Exactly where this old strap-iron jail cell originated is not known, but it spent some time in Las Vegas and today it is located nearby at the Clark County Museum in Henderson, Nevada.
According to Mark Hall-Patton, administrator of the county’s museum system, the old lock-up was used as a “fundraising jail” as part of nearby Las Vegas’ wild and wooly “Helldorado Days” celebrations during the 1930s and 1940s.
Many towns in the American West have a similar strategy for fund-raising during community events. In the case of “Helldorado Days,” men in Las Vegas were encouraged to enter a beard-growing contest. But if they came to town without a beard, they had to buy a “Whiskerino” badge from the sponsoring Elks Club. Find yourself in Vegas during “Helldorado Days” with no beard and no badge and you were liable to end up locked up and had better hope that some friends might come by to bail you out.
It was all in good fun, of course.
During “Helldorado Days,” there was also a “Kangaroo Court” (sometimes spelled “Kort”) and folks were liable to end up locked up for any number of reasons — or no reason at all except to raise money for the Elks Club, which did many good things with the bail money.
According to an article posted on Facebook by the Museum of Gaming History of Las Vegas, in 1939, volunteers helped the expansion of the celebration by building a new “Helldorado Village” at Fifth and Linden streets. The old iron portable jail used was said to be similar to the jail used to house prisoners in the early days of Las Vegas (see Early Clark County Jail below).
Some old photos of Las Vegas’ “Helldorado Days” show fundraising using a different jail, so it’s possible that over the years there different jails were used.
In recent years events associated with the Las Vegas Helldorado Parade and rodeo have become known as Las Vegas Days.
This old cell is typical of what is called a strap-iron jail or strap-iron jail. Basically a cage, these jails were used in the United States during the mid-to-late 1800s.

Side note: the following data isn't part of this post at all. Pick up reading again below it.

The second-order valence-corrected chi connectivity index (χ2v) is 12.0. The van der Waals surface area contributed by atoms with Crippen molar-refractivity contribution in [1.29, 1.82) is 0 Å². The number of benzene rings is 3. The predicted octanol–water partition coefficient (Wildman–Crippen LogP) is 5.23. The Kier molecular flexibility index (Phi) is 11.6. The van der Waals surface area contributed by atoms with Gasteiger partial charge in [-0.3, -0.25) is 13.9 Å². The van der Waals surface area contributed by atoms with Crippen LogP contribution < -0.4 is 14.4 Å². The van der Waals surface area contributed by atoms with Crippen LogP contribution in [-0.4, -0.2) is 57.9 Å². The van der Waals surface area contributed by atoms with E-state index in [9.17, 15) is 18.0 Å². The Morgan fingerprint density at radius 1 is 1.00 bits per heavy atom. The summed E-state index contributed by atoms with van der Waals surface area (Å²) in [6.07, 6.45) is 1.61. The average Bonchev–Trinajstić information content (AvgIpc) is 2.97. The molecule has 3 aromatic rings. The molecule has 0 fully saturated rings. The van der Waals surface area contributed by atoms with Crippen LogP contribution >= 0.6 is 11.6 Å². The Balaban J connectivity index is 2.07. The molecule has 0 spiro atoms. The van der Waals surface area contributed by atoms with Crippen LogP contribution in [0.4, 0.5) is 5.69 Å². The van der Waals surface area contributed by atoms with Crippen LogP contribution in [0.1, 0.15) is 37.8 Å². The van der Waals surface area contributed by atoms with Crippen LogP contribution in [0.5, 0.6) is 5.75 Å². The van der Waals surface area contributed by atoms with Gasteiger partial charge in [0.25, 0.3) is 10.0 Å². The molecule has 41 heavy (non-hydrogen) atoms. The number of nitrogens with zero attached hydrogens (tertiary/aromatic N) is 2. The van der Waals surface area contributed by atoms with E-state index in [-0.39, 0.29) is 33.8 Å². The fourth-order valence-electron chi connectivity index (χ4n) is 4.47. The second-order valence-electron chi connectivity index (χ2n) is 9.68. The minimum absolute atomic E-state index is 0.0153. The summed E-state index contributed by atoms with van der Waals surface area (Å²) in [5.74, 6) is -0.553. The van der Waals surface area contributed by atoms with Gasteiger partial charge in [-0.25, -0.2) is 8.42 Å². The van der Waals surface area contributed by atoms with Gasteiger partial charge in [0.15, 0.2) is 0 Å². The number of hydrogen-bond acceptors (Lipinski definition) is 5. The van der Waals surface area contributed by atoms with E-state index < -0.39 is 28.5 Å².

The construction of this jail is very similar to one in the ghost town of Kelso, California, located about 95 miles southwest of Las Vegas. It’s also quite a lot like one on display near the gallows at Tombstone, Arizona.
There is a story about an early Clark County, Nevada, jail in Las Vegas that was described as a metal cage inside a framework constructed of railroads ties (and inside another jail).
In 1909 or 1910, a Deputy Sheriff named Sam Gay decided it was way too hot to keep prisoners in the cage and he took them to an area near Las Vegas Creek where there was some shade. For security, he chained them to some cottonwood trees. Summer temperatures in Las Vegas have climbed as high as 117 F, so undoubtedly the prisoners were thankful for Deputy Gay’s consideration.
Unfortunately for Gay, Sheriff C.C. Corkhill didn’t think that was such a good idea and fired the Deputy. Unfortunately for Sheriff Corkhill, Gay beat him in the next election and went on to serve as the Sheriff of Clark County until 1930.
Early Clark County jail
Sheriff Corkhill’s metal cage may have been inside the old Clark County Jail (circa 1910), built a year or two after the new county was created from southern Lincoln County, Nevada.
The small jail was used until the 1930s, according to the Las Vegas Historical Society.
Is it possible that the old iron cell made its way from the jail to use for “Helldorado Days?”
Clark County Museum
The Clark County Museum is a 30-acre county-owned site in Henderson, a Nevada city that shares borders with Las Vegas. The museum brings to life a timeline of southern Nevada from prehistoric to modern times.
Part of the museum is dedicated to a collection of restored buildings depicting life during different decades in Las Vegas, Henderson, and other nearby communities of Southern Nevada, including Boulder City and Goldfield.
The old “Helldorado Days” jail can be found next to the old Tuscarora Jail (which made it’s way about 500 miles to end up at the museum — but that’s another story!)
Visit the museum at 1830 S. Boulder Highway, Henderson, Nevada. More information is available online or by calling (702) 455-7955.